Besides the Iranian attacks, the next big threat to shipping in the Gulf was the sea mines. The problem was not so much with the floating mines, most of which had been detected and defused, but it was those that remained at the bottom of the sea. The Iranians used a Russian-style mine from the early 1900s which is attached to an anchor made of salt. Once the salt dissolved, the mine would float to the surface becoming a hazard to shipping. In theory, the strategy was sound but in practice it was not that effective as the mines often got stuck at the bottom of the sea and surfaced months, years, and sometimes decades later. The French navy had had a great deal of experience with these mines because they had been sown extensively in the North Sea and off the French coast during the two world wars.
In the middle of May, I flew out to cover four French navy ships involved in a sophisticated mine hunting operation. They were going over areas that US and Belgium minesweepers had already combed for unsurfaced devices. I was aboard the Andromede when the crew found and detonated three mines over three days. The process, which was quite efficient, consisted of sending down an unmanned submarine to film the sea floor in search of mines. Once one was detected, two divers would go down and set a charge next to it. When the team was safely back on deck, the charge would be detonated and, as a result, a mixture of sand and sea life would rise to the surface of the water. After one such explosion, the ship’s cook was able to grab a large fish to turn it into a sumptuous meal for the crew.
After losing the Faw Peninsula, Iran shifted its efforts on the land war to prevent any more Iraqi gains. However, by the end of June, Saddam Hussein’s forces had scored another big victory recapturing the oil rich Majnoon Island. For most of that month, I was either with the National Liberation Army (NLA), an anti-Khomeini Iranian rebel force fighting alongside the Iraqi army or with the Iraqi forces on the frontlines. The aftermath of the Majnoon Island battle was a gut wrenching assignment, even for the most hardened war correspondents. Many compared the trench warfare in this conflict to WWI’s Battle of the Somme where soldiers’ rotting corpses littered the French countryside. What stunned me was not so much the carnage, but how the Iraqis treated dead Iranian soldiers. Like garbage, their remains were bulldozed into piles and dumped into huge pits with no one bothering to remove their tags so that they would be accounted for and their families notified.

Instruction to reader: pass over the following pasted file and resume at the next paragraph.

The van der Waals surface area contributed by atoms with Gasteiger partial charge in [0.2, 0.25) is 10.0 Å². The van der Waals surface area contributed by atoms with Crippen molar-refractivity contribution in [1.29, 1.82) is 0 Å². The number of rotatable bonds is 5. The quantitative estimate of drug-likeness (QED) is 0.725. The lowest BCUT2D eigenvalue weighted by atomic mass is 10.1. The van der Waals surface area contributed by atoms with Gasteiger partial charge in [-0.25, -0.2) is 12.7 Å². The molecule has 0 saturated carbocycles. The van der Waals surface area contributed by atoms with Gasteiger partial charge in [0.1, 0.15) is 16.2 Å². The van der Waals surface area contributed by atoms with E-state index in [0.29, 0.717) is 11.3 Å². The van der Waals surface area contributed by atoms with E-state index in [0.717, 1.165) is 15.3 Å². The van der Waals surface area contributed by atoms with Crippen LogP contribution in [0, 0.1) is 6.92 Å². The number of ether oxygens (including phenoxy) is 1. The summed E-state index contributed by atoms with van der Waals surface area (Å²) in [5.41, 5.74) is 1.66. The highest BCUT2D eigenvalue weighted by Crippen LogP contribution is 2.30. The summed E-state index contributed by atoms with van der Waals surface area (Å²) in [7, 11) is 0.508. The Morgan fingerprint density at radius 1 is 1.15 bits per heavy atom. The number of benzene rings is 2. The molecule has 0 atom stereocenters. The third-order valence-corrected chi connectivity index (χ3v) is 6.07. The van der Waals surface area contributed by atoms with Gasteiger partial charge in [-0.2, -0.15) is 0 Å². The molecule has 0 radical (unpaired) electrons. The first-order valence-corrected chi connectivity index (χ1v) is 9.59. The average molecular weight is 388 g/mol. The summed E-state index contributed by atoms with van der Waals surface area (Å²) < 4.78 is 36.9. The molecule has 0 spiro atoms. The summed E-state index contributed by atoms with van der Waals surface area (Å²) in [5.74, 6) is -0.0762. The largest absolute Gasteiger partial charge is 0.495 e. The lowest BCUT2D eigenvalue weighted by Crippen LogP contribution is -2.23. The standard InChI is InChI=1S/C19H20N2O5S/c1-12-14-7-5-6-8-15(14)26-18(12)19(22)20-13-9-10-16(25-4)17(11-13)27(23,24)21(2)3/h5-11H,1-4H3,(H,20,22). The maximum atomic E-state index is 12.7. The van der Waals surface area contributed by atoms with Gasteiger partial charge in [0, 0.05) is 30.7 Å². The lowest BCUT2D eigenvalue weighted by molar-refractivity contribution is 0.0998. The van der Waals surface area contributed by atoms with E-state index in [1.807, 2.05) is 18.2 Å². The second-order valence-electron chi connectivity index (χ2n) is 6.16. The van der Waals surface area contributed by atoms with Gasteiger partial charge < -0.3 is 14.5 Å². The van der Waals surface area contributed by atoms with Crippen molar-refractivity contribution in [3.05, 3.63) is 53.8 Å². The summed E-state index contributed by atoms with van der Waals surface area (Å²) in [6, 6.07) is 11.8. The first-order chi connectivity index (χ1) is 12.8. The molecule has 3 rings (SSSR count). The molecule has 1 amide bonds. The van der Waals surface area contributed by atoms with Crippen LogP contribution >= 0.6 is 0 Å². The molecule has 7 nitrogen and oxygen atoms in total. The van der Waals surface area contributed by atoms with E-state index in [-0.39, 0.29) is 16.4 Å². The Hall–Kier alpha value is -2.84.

When I finally returned to Dubai I felt that I deserved at least one day off from the news, so I decided to drive with AFP correspondent Alain Navarro to Abu Dhabi, the capital of the U.A.E, and enjoy a day at the beach. After a restful day, which included a lobster and champagne lunch, we headed back to Dubai, about an hour and half away. As we drove into the city we noticed men handing out newspapers at each major intersection. At first I didn’t think much of it, but when I noticed that it was the local paper Gulf News, which only came out in the morning, I stopped to investigate. To my utter dismay the headline in bold letters read: 290 DIE AS IRAN AIR CRASHES INTO SEA